Last year, we carried out some badger territory mapping surveys at a site near Northampton. I took the opportunity to use a trailcam to record the badgers on the site in order to illustrate the behaviours which underlie the technique. Along with some footage of us putting out the bait and carrying out the latrine checks, I have mocked up a hypothetical site to show how the technique allows the territories to be mapped – I hope you find it interesting!
Badgers are social creatures and form social groups which typically include a main sett, a number of secondary setts (including annexes, subsidiaries and outliers) and foraging habitat. The collection of secondary setts and the key foraging areas are critical to the functioning of the social group and need to be protected when developments and changes in land use are proposed. On some sites therefore it can be valuable to understand where the territories lie. For example, if you were studying a site where a road was proposed nearby, you would want to know whether it was being routed between a social group’s sett and their foraging habitat as this would lead to a risk of mortality if they continue to access their foraging grounds across a new busy road.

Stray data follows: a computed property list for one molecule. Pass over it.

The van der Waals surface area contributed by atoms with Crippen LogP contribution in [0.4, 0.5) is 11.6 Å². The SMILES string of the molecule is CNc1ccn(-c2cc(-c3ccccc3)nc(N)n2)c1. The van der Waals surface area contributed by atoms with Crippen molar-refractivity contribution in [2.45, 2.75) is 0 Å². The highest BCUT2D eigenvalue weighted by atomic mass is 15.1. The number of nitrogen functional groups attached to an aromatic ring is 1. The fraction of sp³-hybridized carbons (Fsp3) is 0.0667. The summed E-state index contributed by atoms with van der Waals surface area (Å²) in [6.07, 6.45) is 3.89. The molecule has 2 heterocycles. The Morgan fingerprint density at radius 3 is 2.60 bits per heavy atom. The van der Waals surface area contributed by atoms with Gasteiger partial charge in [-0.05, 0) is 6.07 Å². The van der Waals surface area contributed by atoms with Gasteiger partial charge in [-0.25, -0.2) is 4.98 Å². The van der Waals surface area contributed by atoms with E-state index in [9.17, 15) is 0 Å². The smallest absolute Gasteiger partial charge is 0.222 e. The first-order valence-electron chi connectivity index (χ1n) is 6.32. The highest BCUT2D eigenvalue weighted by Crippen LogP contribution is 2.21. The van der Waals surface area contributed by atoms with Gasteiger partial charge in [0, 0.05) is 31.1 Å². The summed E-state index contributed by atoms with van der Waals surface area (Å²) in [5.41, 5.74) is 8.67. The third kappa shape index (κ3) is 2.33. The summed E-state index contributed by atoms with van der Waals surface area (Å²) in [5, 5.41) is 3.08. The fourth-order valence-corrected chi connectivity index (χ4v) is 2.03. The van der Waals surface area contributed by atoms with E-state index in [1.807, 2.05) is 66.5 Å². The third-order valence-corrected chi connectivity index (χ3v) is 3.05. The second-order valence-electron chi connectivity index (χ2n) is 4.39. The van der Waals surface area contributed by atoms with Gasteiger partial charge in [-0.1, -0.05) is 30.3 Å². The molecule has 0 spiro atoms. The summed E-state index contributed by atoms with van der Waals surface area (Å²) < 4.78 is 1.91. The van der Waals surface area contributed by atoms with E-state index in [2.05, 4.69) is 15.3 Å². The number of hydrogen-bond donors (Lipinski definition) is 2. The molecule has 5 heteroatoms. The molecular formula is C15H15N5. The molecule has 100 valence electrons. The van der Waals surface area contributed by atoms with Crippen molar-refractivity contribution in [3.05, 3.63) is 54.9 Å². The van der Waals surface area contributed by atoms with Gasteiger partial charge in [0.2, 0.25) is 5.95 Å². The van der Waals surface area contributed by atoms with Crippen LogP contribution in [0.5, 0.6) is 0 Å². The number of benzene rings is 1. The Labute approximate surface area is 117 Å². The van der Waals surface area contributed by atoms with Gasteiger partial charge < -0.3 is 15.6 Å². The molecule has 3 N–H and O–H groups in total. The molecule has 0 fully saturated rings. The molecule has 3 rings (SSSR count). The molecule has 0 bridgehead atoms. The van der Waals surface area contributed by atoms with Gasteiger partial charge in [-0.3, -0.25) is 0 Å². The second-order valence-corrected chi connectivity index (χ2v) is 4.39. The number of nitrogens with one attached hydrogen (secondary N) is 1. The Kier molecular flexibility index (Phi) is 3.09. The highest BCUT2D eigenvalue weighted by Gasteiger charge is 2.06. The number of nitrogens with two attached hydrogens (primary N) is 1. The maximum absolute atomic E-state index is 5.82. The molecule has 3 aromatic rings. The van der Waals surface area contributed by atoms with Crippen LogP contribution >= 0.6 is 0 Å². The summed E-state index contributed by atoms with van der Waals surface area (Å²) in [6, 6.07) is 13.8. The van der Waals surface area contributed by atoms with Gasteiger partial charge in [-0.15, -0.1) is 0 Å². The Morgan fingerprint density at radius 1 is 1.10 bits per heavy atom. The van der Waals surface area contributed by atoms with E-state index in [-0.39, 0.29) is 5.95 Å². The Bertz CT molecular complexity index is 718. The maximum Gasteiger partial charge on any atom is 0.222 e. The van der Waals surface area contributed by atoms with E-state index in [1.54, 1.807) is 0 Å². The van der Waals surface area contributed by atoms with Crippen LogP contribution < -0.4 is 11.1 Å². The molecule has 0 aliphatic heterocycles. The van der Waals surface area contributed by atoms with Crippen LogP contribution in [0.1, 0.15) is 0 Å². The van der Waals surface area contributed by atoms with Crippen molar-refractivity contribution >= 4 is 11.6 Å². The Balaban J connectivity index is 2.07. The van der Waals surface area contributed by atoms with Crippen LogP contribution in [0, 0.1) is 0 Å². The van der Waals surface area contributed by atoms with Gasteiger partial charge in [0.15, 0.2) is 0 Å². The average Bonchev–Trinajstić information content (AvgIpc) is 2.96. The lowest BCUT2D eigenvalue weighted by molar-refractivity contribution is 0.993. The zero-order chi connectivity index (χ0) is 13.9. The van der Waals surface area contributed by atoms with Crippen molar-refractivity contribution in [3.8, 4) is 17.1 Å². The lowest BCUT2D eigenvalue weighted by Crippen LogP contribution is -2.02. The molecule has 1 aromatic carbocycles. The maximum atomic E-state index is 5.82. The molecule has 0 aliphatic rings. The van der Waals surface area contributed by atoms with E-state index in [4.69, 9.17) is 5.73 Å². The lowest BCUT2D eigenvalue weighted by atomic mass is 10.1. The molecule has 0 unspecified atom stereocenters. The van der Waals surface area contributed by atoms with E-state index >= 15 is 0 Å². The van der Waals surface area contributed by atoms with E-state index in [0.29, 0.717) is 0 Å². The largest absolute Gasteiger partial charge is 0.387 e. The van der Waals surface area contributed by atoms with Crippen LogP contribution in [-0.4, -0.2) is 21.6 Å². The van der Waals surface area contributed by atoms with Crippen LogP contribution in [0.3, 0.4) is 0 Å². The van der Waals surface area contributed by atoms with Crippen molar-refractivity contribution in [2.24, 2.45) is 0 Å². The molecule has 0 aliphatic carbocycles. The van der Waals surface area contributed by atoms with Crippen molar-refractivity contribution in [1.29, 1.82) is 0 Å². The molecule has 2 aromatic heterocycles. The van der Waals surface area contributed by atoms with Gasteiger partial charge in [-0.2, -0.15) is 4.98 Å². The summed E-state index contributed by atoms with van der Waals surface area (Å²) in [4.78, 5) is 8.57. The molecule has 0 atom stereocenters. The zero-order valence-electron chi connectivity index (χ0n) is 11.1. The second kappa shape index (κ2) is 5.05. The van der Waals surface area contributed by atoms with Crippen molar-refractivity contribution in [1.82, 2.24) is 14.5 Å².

Two social groups may be situated in close proximity and untangling the use of a site by one or more social groups can be a tricky business. This is where the technique of territory mapping comes into play. It is made possible by the fact that badgers have well established ‘latrine’ sites where they deposit their faeces. These latrines can be found throughout their territory but are especially pronounced at the peripheries, as they are used to mark their territory boundaries. Taking advantage of these latrine sites, the territory mapping (or bait marking) technique involves feeding badgers with a bait which contains small, inert, plastic beads of different colours. The beads are small and harmless – they pass straight through the badgers’ digestive system without any risk of harm to the animals. The bait is placed at the main sett locations and a different coloured bead is used at each sett. We can be fairly confident that only the badgers which are associated with a main sett will eat the bait placed beside it, and therefore deposit the beads along with their faeces in the latrines within their territories. We place the bait – a mix of peanuts, peanut butter and golden syrup – at the main setts for 1-2 weeks, and then monitor the latrines to see which colour beads turn up in which latrines.
Each time a bead is found in a latrine, it is recorded on the map. Over the course of the surveys, this map builds to show the territory of the badger social groups.
For more technical information on how to go about badger territory mapping, there is a Scottish Natural Heritage (SNH) guidance note which you can read here and a scientific study from Delahay et al (2000) which you can read here.
If you have a site where territory mapping is required, check out Landscape Science Consultancy’s webpage here!